During Parliamentary Budget Estimates on Wednesday 2 August 2023, I asked the Director-General of the Department of Agriculture and Fisheries, and Minister for Agricultural Industry Development and Fisheries and Rural Communities, about the government's ongoing use of shark nets.
You can read the answers below or in the official Queensland Parliament Record of Proceedings (Hansard).
Mr BERKMAN: I have a question about the shark control program. There were 15 humpback whales entangled in government shark nets last year and there have been at least four entanglements so far this year. Director-General, what information does the government collect on the outcomes of these entanglements, including the injuries and survival rates of released whales, and the environmental and safety impacts of unrecovered shark control equipment?
Dr Sarra: I understand that we do have detailed information in that regard. I will just check with my department on the specifics of that information. I am informed by my department that we monitor the release of whales. The member already is across the numbers. We do not pursue them or track them after that. We are continually committed to the improvement of that shark control program. To answer your question, I cannot give you a number on that because we do not track them subsequent to their release.
Mr BERKMAN: Minister, since there is no evidence that sharks nets actually reduce the risk of shark bites to swimmers and that other governments like New South Wales have changed practice to minimise harm to other species, are we keeping shark nets in place during whale migration season purely for political reasons?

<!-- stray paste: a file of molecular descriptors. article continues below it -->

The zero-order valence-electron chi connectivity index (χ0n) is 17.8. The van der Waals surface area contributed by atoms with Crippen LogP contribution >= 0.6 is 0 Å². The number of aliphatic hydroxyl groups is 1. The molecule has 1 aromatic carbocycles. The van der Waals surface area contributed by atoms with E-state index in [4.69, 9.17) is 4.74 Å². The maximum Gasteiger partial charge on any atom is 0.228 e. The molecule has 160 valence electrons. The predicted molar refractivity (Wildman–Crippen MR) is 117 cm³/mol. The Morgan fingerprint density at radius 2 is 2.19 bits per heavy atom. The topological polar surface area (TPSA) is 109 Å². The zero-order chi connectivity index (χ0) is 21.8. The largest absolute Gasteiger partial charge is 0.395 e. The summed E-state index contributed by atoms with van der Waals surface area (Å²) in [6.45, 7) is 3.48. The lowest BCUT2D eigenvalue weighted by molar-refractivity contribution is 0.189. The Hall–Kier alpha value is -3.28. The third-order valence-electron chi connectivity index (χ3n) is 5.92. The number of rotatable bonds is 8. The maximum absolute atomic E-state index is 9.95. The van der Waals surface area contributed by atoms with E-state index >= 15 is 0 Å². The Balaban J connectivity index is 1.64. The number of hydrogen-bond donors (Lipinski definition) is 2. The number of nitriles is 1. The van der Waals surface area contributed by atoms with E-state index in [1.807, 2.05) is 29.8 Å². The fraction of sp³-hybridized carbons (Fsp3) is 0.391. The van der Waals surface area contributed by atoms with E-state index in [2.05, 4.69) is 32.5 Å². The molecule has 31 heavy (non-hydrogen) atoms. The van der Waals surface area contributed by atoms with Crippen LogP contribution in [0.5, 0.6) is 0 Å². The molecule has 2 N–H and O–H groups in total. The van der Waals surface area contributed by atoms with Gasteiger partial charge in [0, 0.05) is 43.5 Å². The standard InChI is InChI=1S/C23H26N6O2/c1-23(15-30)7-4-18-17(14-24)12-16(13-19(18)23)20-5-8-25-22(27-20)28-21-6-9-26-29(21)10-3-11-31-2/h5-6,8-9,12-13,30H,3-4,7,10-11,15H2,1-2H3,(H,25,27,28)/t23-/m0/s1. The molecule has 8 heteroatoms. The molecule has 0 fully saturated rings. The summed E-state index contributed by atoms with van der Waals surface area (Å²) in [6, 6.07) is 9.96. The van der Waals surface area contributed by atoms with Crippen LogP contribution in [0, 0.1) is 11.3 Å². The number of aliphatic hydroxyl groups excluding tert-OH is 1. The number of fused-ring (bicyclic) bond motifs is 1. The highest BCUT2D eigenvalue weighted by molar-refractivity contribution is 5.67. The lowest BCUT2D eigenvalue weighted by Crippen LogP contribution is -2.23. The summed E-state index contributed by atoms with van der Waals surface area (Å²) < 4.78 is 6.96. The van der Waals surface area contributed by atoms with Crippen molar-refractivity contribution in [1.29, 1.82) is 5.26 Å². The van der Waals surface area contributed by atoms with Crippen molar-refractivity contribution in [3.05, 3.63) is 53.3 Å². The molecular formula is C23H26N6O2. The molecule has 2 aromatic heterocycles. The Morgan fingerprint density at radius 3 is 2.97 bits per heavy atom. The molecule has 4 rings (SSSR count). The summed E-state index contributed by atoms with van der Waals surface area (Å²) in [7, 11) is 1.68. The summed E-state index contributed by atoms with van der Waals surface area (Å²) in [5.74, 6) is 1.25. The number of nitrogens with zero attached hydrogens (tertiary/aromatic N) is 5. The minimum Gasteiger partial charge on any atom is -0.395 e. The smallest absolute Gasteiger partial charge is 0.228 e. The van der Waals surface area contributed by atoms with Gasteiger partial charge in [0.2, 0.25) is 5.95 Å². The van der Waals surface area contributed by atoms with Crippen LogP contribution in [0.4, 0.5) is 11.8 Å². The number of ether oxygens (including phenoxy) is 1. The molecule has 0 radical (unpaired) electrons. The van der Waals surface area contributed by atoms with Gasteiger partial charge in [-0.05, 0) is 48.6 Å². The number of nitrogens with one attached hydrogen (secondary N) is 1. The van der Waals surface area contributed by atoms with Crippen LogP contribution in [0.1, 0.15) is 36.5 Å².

CHAIR: That question contained an argument or an opinion. Is there something the minister wants to quickly add?
Mr FURNER: We make no decisions based around political advantage. They are decisions based on protecting Queenslanders from shark attacks. The program has been in existence since 1962. Certainly, there have been two unfortunate deaths during that period. Beyond those two, most were outside the areas of the shark control program. We are working with Surf Life Saving Queensland around drone technology, other technologies and catch-and-release drum lines. Technology is moving here as in other states. It would be great to see advancements in the future where we can ensure that people are free from sustaining shark bites upon entering the ocean, but we cannot prevent people from swimming outside the zones where they are, to a large degree, provided. Certainly the member for Burleigh and I know that, given that we were formerly surf lifesavers. One is better served swimming in patrolled areas where there are Queensland Surf Life Saving people who protect people from the likelihood of shark attack.